LG Watch Urbane review

Beautiful, premium and probably not the smartwatch for everyone

LG Watch Urbane review

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The LG Watch Urbane is a timepiece that has all the normal specs you'd expect from an Android Wear device.

The 320 x 320p P-OLED 1.3-inch screen sits on top of a Snapdragon 400 chipset, clocked at 1.2GHz and 1GB of RAM. There's 4GB of onboard storage and the ability to install your own music on there as well for tunes without a phone.

The Urbane infuriatingly still doesn't come with GPS - LG's reasoning for this is that it will kill battery life. But given you'll get about 30 hours of use out of this watch between charges anyway, it seems like daily re-powering is the only way forward here. So, a little extra functionality couldn't hurt.

LG Watch Urbane

The heart rate monitor on the back, combined with the barometer and accelerometer inside, make it a good watch to use when walking out and about in the wild. Then again, there are many other devices that are equally as stylish and better suited to the task.

This watch is also only IP67 rated, meaning the Urbane is resistant to dust and water. In regards to the latter, the Urbane should remain operational even if gently submerged in a tank of still tap water at room temperature for about 30 minutes, up to a depth of 1 meter.

And, if you hadn't guessed already, the Urbane is only compatible with Android devices running Android 4.3 and later.

Performance and battery life

Interestingly, while switching between the various watch faces, the Urbane crashed and needed to reboot. I was pretty surprised that this little task could completely stop the watch, but it happened again later on when I was trying different apps.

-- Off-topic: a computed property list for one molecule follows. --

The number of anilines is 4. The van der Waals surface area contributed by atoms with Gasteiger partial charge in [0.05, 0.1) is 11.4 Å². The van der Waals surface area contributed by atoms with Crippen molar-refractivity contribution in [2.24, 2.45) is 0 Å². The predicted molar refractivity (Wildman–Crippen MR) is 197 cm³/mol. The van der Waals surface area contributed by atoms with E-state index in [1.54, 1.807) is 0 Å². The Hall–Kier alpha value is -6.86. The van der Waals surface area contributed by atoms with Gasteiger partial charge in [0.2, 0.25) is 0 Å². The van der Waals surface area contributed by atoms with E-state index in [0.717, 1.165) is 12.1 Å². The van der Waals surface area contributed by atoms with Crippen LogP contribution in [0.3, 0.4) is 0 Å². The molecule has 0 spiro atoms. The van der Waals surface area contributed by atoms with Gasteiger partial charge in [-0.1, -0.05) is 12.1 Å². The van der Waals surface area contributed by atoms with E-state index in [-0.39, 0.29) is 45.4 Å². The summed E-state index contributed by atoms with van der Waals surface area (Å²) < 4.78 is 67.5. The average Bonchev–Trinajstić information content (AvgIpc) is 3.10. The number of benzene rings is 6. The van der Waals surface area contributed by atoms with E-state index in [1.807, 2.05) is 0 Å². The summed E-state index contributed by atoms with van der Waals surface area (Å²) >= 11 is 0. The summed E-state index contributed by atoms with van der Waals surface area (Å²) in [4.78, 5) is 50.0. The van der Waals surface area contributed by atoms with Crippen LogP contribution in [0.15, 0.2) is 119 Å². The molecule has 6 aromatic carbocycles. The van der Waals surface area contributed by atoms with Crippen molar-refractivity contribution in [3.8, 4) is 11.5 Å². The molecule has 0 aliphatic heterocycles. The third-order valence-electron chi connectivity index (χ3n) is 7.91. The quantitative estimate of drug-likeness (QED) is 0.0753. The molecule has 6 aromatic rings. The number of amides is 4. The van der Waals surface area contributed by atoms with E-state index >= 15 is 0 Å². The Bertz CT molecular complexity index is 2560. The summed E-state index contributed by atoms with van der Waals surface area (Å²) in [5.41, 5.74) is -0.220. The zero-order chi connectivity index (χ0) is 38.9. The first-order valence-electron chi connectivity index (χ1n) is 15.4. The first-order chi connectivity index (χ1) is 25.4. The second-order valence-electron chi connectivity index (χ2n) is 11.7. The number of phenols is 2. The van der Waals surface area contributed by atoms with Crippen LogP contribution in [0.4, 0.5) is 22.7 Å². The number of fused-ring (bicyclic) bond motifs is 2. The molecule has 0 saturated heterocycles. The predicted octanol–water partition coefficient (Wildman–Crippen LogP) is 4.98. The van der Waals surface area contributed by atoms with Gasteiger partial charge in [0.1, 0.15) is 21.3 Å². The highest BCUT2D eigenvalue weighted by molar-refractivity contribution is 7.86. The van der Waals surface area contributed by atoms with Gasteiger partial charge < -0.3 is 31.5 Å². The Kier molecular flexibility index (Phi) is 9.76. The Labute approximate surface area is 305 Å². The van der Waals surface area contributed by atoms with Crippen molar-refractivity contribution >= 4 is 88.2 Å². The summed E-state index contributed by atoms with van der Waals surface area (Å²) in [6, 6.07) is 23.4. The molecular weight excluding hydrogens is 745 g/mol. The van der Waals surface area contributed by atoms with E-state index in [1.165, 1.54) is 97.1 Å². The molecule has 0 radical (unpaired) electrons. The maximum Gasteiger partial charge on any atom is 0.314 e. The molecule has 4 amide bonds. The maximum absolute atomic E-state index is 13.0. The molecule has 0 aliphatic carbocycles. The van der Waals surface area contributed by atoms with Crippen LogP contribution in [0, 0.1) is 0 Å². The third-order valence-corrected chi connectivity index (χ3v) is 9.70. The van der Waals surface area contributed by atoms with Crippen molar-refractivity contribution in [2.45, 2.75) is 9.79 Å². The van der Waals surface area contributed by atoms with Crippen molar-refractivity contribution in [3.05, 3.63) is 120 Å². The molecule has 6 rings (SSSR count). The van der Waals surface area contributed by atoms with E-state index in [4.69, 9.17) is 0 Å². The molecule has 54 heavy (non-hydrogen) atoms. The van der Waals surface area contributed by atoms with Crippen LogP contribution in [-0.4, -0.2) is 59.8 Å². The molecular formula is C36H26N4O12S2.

LG Watch Urbane

It's quite possible the software has a few kinks to iron out - which is still disconcerting. But hopefully all the bugs will be squashed before the update hits the other smartwatches. For the time being, the Urbane seems stuck with a couple of crashes here and there.

The Urbane's 410mAh battery is the exact same power pack found inside the LG G Watch R. Both can last far longer than the pitiful Moto 360, but unsurprisingly can't make it as long as the Pebble Steel.

LG Watch Urbane

With emails, notifications, downloading apps and the usual testing, my Urbane lasted two days on a single charge - much like the G Watch R. This is slightly longer than the day and a half that my Apple Watch offers.

You'll also find the Urbane requires a familiar magnetic charging cradle. It's basically the same one the G Watch R uses. In fact, you'd think they could be interchangeable, but of course, they're not.

Cameron Faulkner

Cameron is a writer at The Verge, focused on reviews, deals coverage, and news. He wrote for magazines and websites such as The Verge, TechRadar, Practical Photoshop, Polygon, Eater and Al Bawaba.